Under my seat was Cap's .45 caliber pistol and a small Colt for me; plus a rifle in the U-Haul. Target practice was one thing; gun-running was something else.

"Don't speed!" he warned.  Cap also packed his Proto Pipe and an ounce of weed.  Nothing like paranoia from the get-go.

We picked up some Spanish language cassettes and practiced as we drove.  Cap, with 2 years of high school Spanish under his belt and recently returned from Peru, corrected my pronunciation and explained idioms.

"Words don't always mean the way they sound.  In Lima I worked my way through crowds saying, Escucha mé, escucha mé; which doesn't mean excuse me but listen to me.  No wonder people stared."

We quickly tired of Uno, dos, tres, and decided we could pick up Spanish while we cruised, so Cap taught me his favorite driving game to keep alert: alternately memorizing and repeating words in alphabetical order.  "I went to the store and bought an Apple; a Banana; Cow; Dirt," etc.  At night we played Backgammon in our room.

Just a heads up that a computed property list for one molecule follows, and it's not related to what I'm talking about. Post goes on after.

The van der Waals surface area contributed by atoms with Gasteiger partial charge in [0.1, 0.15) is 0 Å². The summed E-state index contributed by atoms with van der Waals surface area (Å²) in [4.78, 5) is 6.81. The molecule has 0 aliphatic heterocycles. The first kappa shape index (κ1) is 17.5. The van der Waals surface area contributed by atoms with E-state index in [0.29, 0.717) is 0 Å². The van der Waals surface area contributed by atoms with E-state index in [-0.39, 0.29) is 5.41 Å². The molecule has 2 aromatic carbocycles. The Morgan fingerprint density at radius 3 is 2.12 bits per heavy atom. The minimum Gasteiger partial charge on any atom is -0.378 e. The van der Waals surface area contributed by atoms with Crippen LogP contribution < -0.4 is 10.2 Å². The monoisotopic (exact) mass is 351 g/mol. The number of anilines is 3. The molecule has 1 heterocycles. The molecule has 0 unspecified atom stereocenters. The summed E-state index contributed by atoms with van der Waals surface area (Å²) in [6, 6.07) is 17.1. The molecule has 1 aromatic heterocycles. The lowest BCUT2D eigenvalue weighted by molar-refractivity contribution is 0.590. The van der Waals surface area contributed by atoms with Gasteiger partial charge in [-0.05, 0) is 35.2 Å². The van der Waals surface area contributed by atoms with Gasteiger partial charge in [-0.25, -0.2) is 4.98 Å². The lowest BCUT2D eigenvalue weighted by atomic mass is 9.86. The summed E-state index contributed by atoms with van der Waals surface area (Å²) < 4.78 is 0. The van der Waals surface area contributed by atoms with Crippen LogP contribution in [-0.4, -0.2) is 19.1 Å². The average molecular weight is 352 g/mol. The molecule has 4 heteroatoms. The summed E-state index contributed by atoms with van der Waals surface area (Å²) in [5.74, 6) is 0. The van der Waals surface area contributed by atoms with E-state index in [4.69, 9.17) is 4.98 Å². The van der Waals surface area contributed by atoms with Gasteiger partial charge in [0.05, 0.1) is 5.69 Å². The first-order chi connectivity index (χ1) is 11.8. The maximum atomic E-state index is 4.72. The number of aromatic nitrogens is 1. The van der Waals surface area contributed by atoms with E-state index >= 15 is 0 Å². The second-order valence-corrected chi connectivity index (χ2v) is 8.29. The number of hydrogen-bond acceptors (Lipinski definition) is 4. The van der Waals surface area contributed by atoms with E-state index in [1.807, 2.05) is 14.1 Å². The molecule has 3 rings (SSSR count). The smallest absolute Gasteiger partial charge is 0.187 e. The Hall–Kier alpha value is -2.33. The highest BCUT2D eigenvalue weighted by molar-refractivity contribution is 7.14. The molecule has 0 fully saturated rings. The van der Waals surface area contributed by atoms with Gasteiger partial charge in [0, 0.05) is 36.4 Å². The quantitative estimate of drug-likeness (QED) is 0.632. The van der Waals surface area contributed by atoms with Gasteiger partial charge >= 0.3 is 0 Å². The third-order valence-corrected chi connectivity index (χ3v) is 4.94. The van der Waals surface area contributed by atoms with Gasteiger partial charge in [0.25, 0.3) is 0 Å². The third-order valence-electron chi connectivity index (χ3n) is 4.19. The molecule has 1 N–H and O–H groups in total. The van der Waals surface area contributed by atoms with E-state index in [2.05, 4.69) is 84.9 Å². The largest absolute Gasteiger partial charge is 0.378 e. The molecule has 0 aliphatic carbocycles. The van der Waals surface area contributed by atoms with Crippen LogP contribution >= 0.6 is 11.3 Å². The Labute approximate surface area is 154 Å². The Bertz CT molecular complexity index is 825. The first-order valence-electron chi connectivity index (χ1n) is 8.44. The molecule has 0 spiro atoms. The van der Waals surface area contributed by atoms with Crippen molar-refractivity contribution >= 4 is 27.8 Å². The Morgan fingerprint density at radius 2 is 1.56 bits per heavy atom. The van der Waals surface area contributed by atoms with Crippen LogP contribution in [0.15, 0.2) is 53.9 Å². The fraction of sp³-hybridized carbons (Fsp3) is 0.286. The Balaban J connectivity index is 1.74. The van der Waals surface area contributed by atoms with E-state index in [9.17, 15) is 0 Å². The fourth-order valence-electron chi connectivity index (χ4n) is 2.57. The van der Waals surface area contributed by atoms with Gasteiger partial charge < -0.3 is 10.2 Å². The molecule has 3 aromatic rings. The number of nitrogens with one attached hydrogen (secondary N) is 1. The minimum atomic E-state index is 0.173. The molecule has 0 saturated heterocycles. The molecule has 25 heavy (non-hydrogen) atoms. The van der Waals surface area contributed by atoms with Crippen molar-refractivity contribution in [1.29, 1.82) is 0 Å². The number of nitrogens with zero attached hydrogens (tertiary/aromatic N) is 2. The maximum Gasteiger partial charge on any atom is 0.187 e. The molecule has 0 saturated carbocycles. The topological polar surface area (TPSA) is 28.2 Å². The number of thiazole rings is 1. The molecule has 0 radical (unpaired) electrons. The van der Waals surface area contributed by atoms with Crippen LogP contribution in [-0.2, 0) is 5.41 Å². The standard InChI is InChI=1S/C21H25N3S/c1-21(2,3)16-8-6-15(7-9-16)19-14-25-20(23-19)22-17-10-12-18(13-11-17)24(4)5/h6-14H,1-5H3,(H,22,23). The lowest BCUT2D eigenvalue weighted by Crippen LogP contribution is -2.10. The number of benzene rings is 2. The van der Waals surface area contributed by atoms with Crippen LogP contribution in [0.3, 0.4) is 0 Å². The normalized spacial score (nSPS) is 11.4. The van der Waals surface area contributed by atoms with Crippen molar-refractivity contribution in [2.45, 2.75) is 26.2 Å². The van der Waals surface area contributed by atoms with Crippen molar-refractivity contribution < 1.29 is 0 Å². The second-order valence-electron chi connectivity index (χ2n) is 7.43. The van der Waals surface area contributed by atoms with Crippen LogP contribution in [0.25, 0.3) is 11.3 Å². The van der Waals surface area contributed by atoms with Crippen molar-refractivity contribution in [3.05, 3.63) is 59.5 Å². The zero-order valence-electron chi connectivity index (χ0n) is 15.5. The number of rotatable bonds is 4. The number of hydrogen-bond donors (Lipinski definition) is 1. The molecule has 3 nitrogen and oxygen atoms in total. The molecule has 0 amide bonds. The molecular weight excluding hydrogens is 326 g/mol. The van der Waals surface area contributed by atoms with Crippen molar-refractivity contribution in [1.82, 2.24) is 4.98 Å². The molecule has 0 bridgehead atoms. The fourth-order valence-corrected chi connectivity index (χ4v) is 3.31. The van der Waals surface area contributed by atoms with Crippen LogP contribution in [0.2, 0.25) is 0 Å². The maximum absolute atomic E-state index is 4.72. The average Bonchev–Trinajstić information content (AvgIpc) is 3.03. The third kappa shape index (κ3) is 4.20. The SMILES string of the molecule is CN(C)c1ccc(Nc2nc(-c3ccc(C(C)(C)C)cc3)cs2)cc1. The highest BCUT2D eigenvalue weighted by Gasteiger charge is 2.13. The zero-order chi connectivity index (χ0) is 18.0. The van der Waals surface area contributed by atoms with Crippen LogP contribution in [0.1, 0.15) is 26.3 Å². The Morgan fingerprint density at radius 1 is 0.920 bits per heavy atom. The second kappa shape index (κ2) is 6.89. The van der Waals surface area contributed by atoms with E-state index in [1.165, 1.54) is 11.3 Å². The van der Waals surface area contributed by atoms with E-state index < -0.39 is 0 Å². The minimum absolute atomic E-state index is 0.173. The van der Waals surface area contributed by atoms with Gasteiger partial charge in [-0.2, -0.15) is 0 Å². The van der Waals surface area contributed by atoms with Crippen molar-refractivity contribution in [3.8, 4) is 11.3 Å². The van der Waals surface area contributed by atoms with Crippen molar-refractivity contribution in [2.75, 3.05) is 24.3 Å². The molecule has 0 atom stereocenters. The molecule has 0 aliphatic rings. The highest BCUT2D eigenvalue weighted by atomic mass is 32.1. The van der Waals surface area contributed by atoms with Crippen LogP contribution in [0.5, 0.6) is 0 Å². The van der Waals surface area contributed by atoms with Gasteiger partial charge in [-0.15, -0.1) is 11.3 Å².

Our cross-country trip was relatively uneventful, and over far too quickly for my taste.  I would have preferred to take our time and visit some sights, but Cap was in a hurry to reach Florida and get going.  It rankled me that his decisions frequently became OUR decisions, but I acquiesced.

Czar and I competed for Cap's attention from the start.  Before I entered the picture Czar went everywhere with Cap and sat in the passenger seat. I got tired of asking, "Is HE coming along?" because despite my love of dogs I wanted my new beau to lavish his attention on me, without distractions.

No matter which front seat I occupied, Czar drooled on my shoulder from coast to coast.   It was driving me crazy, so whenever we stopped and people invariably paid complements, our exchanges went like this:

“What a beautiful dog,”

“Thanks.  Want him?”

“She’s joking,” Cap would cry, but I wasn’t entirely.  Good thing Czar exhibited such a sweet disposition, at least towards everybody else, particularly children.

By the time we reached New Jersey I was thrilled to stay put for a few days. My older sister has kept an eye on me throughout our lives, and from vast experience on her husband's boat knew far better than me what was coming.

“You burn terribly.  Remember, Mom used to keep you wrapped up under the umbrella at the beach?  Plus, you get seasick.”